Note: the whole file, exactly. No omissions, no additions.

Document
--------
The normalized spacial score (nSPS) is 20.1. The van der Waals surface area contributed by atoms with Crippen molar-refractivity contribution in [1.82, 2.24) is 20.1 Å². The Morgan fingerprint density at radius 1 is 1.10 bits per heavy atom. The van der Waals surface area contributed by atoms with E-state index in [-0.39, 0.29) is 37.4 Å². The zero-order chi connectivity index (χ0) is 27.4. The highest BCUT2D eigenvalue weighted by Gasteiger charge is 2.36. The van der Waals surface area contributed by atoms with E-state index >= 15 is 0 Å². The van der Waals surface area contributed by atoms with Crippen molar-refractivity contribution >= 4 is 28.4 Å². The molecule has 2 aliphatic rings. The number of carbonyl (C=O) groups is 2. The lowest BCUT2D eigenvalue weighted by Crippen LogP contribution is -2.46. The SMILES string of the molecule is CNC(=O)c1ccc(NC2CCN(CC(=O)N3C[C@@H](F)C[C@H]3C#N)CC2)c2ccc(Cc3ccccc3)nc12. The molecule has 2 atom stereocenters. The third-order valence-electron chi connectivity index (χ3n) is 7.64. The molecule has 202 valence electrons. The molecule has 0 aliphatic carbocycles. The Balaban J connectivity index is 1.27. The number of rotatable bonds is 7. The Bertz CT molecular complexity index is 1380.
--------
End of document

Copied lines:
The normalized spacial score (nSPS) is 20.1. The van der Waals surface area contributed by atoms with Crippen molar-refractivity contribution in [1.82, 2.24) is 20.1 Å². The Morgan fingerprint density at radius 1 is 1.10 bits per heavy atom. The van der Waals surface area contributed by atoms with E-state index in [-0.39, 0.29) is 37.4 Å². The zero-order chi connectivity index (χ0) is 27.4. The highest BCUT2D eigenvalue weighted by Gasteiger charge is 2.36. The van der Waals surface area contributed by atoms with E-state index >= 15 is 0 Å². The van der Waals surface area contributed by atoms with Crippen molar-refractivity contribution >= 4 is 28.4 Å². The molecule has 2 aliphatic rings. The number of carbonyl (C=O) groups is 2. The lowest BCUT2D eigenvalue weighted by Crippen LogP contribution is -2.46. The SMILES string of the molecule is CNC(=O)c1ccc(NC2CCN(CC(=O)N3C[C@@H](F)C[C@H]3C#N)CC2)c2ccc(Cc3ccccc3)nc12. The molecule has 2 atom stereocenters. The third-order valence-electron chi connectivity index (χ3n) is 7.64. The molecule has 202 valence electrons. The molecule has 0 aliphatic carbocycles. The Balaban J connectivity index is 1.27. The number of rotatable bonds is 7. The Bertz CT molecular complexity index is 1380.